Between 1845 and 1917, British records show that ships brought close to 40,000 Indian indentured labourers to be distributed for plantation labour on their various colonies throughout the Caribbean. Colonizers sought to transition labour from enslaved Africans to a different system which saw some of these East Indians being deposited in Jamaica. The Indentured labourers would get a minimum wage as compensation for their labour. In the previous system, enslaved Africans were never offered any kind of financial compensation for their labour. The Indians brought with them herbs, spices, ancient practices of Hinduism and a plant that would take root in Jamaican culture and history in a way that no other plant has done before or after, ganja.
Back on the sub-continent, ganja was primarily used by those identified as ‘holy men’ or sadhus, as it was seen as a gateway to a higher plane. The sadhus would use the plant in ceremonies to recognize the presence and importance of their ancestors and to honour their Gods Ganesh and Shiva. When the Indians introduced it to Jamaica, it created a safe space and spiritual pathway for the African and the Indian labourers to become friends and begin sharing cultural practices.
The plant flourished on the Jamaican terrain. So too did the Black Jamaicans who found a sustainable way to live off it. The Indians would spend all their time labouring on the plantations, denying them the chance of planting and harvesting for themselves. So the ex-slaves grew the ganja and would sell it back to the Indians, as well as other fruits and vegetables. Thus, ganja became the first way the free Black person in Jamaica was able to make money after slavery was abolished, and they used it to build community.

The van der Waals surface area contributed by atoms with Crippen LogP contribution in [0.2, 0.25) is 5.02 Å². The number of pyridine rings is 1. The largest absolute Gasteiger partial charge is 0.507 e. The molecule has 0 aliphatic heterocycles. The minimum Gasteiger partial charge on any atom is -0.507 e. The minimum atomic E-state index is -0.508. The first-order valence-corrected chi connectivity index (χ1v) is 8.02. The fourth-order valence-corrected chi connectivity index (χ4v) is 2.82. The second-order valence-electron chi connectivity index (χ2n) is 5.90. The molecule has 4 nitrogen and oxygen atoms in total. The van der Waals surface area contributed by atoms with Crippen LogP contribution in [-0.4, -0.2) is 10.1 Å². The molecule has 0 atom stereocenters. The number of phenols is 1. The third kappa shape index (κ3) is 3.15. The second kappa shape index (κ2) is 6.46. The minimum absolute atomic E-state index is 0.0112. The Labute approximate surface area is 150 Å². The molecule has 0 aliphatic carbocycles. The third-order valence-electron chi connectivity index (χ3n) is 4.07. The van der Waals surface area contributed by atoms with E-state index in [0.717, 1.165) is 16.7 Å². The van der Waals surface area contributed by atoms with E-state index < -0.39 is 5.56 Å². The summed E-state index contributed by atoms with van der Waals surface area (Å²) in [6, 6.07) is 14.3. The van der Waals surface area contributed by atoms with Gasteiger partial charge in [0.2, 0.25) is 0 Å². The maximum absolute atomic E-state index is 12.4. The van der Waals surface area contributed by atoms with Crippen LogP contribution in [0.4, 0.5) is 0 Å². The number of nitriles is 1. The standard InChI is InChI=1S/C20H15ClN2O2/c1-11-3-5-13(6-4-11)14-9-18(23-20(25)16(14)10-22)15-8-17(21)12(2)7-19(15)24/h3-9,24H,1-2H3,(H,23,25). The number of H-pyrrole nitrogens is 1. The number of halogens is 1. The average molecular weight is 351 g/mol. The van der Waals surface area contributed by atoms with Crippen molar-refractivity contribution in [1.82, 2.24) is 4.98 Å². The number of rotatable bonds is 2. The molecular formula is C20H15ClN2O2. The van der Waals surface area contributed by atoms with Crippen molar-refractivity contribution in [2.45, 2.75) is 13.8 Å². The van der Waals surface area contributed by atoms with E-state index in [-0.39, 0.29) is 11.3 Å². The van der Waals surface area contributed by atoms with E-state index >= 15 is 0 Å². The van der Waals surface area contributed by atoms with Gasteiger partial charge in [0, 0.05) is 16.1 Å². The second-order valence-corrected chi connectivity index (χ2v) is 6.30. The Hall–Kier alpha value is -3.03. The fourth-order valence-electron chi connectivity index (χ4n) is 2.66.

In the 1930s, a Jamaican man named Leonard Howell began to journey across Jamaica, hosting small gatherings with the oppressed men and women who were still labouring on the plantations basically for free. Howell was a follower of Garvey’s message of organizing, centralizing and mobilizing. He denounced the Queen as leader of the colonized world and proclaimed the Divinity of Emperor Haile Selassie I, citing his Coronation in Ethiopia as evidence that Babylon was falling. Howell challenged them to thrive instead of just survive. He told them of a place named Pinnacle, a property that he had signed papers for and was in the process of buying from a Chinese man who he also did other business with. 500 acres of land up in the mountains, where they could come and live as a part of a community. Together, they would work to establish their own Nation. Soon the hills of these 500 acres of land were filled with ex-slaves and a few Indian families who were seeking refuge from the plantations. At its peak, close to 5,000 people lived in the community that sustained itself from the sale of fruits, vegetables and ganja.
Soon, there would emerge a way of life called Rastafari, which would incorporate elements of Hindu cultural practices and African spirituality into a new sense of spiritual identity in the context of an anti-oppression movement, and ganja would become the sacrament.